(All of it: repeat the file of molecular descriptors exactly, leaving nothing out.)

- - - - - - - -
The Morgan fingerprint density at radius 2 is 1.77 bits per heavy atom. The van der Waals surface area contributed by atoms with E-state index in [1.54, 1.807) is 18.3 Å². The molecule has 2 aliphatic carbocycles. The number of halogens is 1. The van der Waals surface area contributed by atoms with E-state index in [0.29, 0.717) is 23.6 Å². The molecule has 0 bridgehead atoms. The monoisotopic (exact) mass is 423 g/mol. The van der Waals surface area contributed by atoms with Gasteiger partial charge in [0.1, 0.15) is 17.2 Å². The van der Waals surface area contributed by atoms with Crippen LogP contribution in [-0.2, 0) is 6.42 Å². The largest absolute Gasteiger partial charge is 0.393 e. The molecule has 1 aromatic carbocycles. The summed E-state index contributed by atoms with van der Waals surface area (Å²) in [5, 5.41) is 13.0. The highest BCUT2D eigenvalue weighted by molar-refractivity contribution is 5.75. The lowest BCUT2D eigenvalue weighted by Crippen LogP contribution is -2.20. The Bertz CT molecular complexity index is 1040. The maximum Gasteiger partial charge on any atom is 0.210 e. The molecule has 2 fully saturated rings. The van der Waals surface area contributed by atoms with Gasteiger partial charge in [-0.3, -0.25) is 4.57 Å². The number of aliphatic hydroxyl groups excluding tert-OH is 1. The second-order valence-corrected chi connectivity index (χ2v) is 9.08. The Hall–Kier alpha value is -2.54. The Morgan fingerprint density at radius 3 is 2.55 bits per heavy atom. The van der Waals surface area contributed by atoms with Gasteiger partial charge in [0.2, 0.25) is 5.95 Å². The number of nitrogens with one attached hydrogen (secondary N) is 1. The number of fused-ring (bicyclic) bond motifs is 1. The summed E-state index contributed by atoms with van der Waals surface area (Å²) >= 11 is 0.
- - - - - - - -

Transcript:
The Morgan fingerprint density at radius 2 is 1.77 bits per heavy atom. The van der Waals surface area contributed by atoms with E-state index in [1.54, 1.807) is 18.3 Å². The molecule has 2 aliphatic carbocycles. The number of halogens is 1. The van der Waals surface area contributed by atoms with E-state index in [0.29, 0.717) is 23.6 Å². The molecule has 0 bridgehead atoms. The monoisotopic (exact) mass is 423 g/mol. The van der Waals surface area contributed by atoms with Gasteiger partial charge in [0.1, 0.15) is 17.2 Å². The van der Waals surface area contributed by atoms with Crippen LogP contribution in [-0.2, 0) is 6.42 Å². The largest absolute Gasteiger partial charge is 0.393 e. The molecule has 1 aromatic carbocycles. The summed E-state index contributed by atoms with van der Waals surface area (Å²) in [5, 5.41) is 13.0. The highest BCUT2D eigenvalue weighted by molar-refractivity contribution is 5.75. The lowest BCUT2D eigenvalue weighted by Crippen LogP contribution is -2.20. The Bertz CT molecular complexity index is 1040. The maximum Gasteiger partial charge on any atom is 0.210 e. The molecule has 2 fully saturated rings. The van der Waals surface area contributed by atoms with Gasteiger partial charge in [-0.3, -0.25) is 4.57 Å². The number of aliphatic hydroxyl groups excluding tert-OH is 1. The second-order valence-corrected chi connectivity index (χ2v) is 9.08. The Hall–Kier alpha value is -2.54. The Morgan fingerprint density at radius 3 is 2.55 bits per heavy atom. The van der Waals surface area contributed by atoms with Gasteiger partial charge in [0.2, 0.25) is 5.95 Å². The number of nitrogens with one attached hydrogen (secondary N) is 1. The number of fused-ring (bicyclic) bond motifs is 1. The summed E-state index contributed by atoms with van der Waals surface area (Å²) >= 11 is 0.